Even with two of those conference games featuring Ohio State losses on the road – which matches the season-total for defeats a year ago – Matta isn't ready to push the panic button even if the team's followers did days ago.
If one thing is for certain, though, it's that the Buckeyes (15-3, 3-2 Big Ten) don't want to be on the wrong side of the tracks after its game against No. 7 Indiana Sunday at 4:30 p.m. in Value City Arena.
"Revenge," sophomore big man Jared Sullinger simply said when asked about his thoughts about facing Indiana, the team the Buckeyes fell to on New Year's Eve to magnify the Buckeyes' road struggles.
"I can't speak for anyone else, but I know I don't take losing lightly. I still think about the time we lost at Kansas, I still think about the time we lost at Indiana, and I still think about when we lost at Illinois. I don't take it lightly. My mindset coming into the game is getting revenge."
While revenge is certainly what the Buckeyes hope to achieve against the resurgent Hoosiers, perhaps Sullinger's concentration is aimed merely at helping his team break out of its unexpected slump.
After Ohio State's Tuesday loss at Illinois – the Buckeyes' second loss in four games – Sullinger took responsibility for taking defensive plays off. After the contest, point guard Aaron Craft expressed public concern about his team's effort, something for which Sullinger took full blame.
Sullinger, who has taken a hiatus from social media to focus solely on the team, said he's reenergized to be the team's leader. Proving that against Indiana, however, could prove to be more difficult than it has been in the past.
Though Indiana (15-2, 3-2) hasn't finished higher than ninth in the Big Ten in multiple years, Tom Crean seems to have the program heading back toward the elite status it has enjoyed for decades, already leading the Hoosiers to wins over then-No. 1 Kentucky and then-No. 2 Ohio State in Assembly Hall.
"It takes time to rebuild something, and obviously they've done a great job with that," Matta said of the Hoosiers. "The fans never left them and I know that just being over there a couple of weeks ago, they're every excited about what they have going on right now. In terms of the Big Ten, it adds another team that's a national contender."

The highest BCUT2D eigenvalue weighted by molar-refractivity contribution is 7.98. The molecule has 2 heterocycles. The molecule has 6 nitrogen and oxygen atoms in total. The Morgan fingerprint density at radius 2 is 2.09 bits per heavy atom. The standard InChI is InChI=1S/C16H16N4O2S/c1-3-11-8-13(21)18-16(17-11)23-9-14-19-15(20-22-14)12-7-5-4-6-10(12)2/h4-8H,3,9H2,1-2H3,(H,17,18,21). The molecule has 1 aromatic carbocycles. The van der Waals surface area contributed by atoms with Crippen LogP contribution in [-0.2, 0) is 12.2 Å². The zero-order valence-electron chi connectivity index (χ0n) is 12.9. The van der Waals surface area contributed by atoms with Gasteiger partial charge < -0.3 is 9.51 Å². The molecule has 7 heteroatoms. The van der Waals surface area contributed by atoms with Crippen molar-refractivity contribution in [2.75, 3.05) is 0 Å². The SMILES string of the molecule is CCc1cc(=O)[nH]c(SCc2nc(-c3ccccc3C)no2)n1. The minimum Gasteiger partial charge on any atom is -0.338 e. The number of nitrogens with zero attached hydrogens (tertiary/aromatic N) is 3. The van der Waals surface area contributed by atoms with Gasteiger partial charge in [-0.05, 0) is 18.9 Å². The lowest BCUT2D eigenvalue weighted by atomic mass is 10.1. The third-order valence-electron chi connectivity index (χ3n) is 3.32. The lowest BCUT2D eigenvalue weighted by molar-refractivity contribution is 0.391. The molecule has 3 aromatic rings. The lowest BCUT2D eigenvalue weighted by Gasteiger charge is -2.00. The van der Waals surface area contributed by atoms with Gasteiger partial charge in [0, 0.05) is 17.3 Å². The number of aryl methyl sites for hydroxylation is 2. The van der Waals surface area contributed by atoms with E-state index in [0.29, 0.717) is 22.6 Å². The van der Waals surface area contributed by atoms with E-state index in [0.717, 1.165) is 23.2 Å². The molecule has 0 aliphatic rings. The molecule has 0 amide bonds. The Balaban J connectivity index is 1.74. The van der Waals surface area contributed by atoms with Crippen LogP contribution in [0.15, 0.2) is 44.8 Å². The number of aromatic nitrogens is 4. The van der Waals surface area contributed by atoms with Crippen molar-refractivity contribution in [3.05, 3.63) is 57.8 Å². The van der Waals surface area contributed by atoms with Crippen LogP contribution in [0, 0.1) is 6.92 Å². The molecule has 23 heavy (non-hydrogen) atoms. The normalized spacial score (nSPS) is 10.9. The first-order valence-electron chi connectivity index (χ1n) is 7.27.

But Ohio State won't be the only team looking to bounce back from a loss.
Though Indiana has suffered only two losses on the season, the Hoosiers are coming off a loss against Minnesota in its last game out. The Gophers had lost four-straight before topping Indiana – a team that won its first 11 games at home this season - in Bloomington Thursday evening.
Crean was displeased with the loss, but hopes his Hoosiers can get yet another signature win against the Buckeyes with both teams looking to reestablish themselves in a Big Ten race that has recently become anyone's to win.
"We don't have a lot of guys who have come from winning backgrounds," Crean said. "When you start to win, as things change around you, your mindset can't change. They've got to learn, they've got to grow through that. This is new for them. As coaches, we've won before, we've been ranked. We've been to the Final Four, but they haven't."
Picked as the unanimous favorite to win the Big Ten before the season, Ohio State has yet to prove that it is has separated itself from the rest of the conference. The Buckeyes, along with No. 6 Michigan State, Indiana, and No. 13 Michigan, have all made strides on a national level this season.
But no, the Buckeyes' aren't at season-impacting intersection, Matta said. Instead, he said the team is focusing on continuing the path that was expected from the beginning, even if it has encountered some unexpected adversity. Beating Indiana would go a long way in restoring that normal feeling in Columbus.
"I don't think I would call it a crossroads," Matta said. "You don't ever want to lose a basketball game. With that said, we've got to continue to find ways to play better, to play more consistent. You view the Big Ten right now, you just look across the board and sort of scratch your head, like, there's a lot of us that might be in crossroads games five games into the Big Ten."